"This is something that I've struggled with my whole life, and I still do sometimes," she says. "A lot of it was simply changing my self-talk and being kinder to myself in my mind." She's been working on catching the moments those negative thoughts start drifting in and stopping them in their tracks. "There's a lot of power in embracing the fact that there's room for everybody. It's not even like space to be able to squish into. There's just enough." In an arena as competitive as music, that mindset is really the only way to get through.
Around "Pool Party", Maisyn had another profound and freeing realization. "In a weird, same vein," Maisyn continued, "I realized nothing matters. Not in a dark way, but empowering. If nothing matters then it's not like, 'Oh then I'm just gonna sit in my room'. It's like, 'Okay, no, I'm just gonna do what I want, because who cares if someone wants to judge?' It's definitely been difficult but also really exciting to feel more comfortable in my body and myself."
Looking ahead to the future, this "next one" that Maisyn referenced when she moved away from the album is shaping up to be a second, possibly sister EP. "Right now, I'm just taking it step by step," she tells me about what's next. "I'm trying to write more with other people. I'm also trying to develop my production skills right now because that was a thing that I definitely neglected in college," she says. As for possibly carrying some of the cut songs from the hypothetical album into the next project, Maisyn says that the older songs are on the table. "There are definitely songs that I'm still really into that I want to be on the next EP. I was thinking of splitting the album in half. They could be sister records." Even though she's excited by the chance to continue Cool Grl's story, there's still nothing set in stone. Work on the next project hasn't formally started yet, so there's certainly room for this second EP to change course in the process.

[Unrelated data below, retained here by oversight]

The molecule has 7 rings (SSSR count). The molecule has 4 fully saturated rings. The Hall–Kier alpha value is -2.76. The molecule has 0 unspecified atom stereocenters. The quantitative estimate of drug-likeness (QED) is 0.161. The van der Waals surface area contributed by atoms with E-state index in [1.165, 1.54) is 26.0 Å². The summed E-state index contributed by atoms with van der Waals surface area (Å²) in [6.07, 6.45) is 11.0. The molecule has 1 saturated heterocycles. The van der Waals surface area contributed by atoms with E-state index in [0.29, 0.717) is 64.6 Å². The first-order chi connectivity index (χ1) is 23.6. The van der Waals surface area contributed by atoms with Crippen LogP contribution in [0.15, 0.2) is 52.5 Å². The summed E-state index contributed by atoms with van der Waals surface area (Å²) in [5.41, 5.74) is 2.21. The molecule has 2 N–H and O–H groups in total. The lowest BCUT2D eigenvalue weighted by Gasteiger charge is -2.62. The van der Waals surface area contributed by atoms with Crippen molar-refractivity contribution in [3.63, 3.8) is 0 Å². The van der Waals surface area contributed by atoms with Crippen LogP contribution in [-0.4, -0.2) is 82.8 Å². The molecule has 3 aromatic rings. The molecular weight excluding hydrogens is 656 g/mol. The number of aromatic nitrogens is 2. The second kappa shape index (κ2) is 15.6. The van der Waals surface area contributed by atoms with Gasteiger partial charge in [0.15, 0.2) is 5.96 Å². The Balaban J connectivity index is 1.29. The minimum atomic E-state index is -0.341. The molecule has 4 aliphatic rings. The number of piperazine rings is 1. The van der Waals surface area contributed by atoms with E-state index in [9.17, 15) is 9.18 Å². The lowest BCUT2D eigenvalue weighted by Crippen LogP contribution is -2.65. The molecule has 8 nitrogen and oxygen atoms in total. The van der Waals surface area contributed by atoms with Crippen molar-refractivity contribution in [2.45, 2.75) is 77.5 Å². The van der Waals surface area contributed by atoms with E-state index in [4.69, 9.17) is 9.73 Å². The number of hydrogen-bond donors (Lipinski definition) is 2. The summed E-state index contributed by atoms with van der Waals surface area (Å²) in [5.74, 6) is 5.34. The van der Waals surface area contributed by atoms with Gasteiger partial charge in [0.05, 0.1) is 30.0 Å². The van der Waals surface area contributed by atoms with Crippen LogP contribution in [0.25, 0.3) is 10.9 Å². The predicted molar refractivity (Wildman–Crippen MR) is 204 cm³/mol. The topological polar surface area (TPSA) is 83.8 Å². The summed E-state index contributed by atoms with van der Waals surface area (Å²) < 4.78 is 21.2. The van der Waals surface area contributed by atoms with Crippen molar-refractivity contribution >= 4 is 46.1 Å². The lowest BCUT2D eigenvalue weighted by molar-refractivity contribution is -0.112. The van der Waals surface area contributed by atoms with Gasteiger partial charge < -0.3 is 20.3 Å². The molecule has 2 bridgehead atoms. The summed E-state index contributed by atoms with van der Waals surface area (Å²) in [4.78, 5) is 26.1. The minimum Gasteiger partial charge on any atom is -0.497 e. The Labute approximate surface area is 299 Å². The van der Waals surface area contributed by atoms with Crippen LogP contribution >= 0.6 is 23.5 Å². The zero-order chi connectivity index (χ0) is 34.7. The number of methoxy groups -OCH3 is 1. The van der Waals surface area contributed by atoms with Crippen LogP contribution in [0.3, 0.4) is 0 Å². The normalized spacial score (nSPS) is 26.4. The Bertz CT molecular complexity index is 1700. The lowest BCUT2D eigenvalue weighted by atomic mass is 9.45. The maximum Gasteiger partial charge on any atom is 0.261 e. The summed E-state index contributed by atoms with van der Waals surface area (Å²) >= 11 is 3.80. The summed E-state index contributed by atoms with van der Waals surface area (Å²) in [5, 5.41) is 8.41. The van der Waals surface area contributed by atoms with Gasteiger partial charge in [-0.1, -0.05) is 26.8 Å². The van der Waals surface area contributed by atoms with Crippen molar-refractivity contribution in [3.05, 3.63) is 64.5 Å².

Considering this new era of her career that's just starting to unfold, I asked Maisyn about who she's hoping to connect with through her music. She paused for a moment to consider before saying, "It's kind of like what I put on the story for [Luna] Collective. People who like "All Too Well". Oat milk lattes. You wear Doc Martens? Yep, let's be best friends," she jokes. "I think being able to talk honestly, and through the internet in general, we learned, 'Oh, there are so many people who like the same shit as me'." It's that wonderful moment of recognition that she wants to cultivate between her listeners.
"I think one of the most important things to me is to be seen... I hope people feel seen when they hear my music."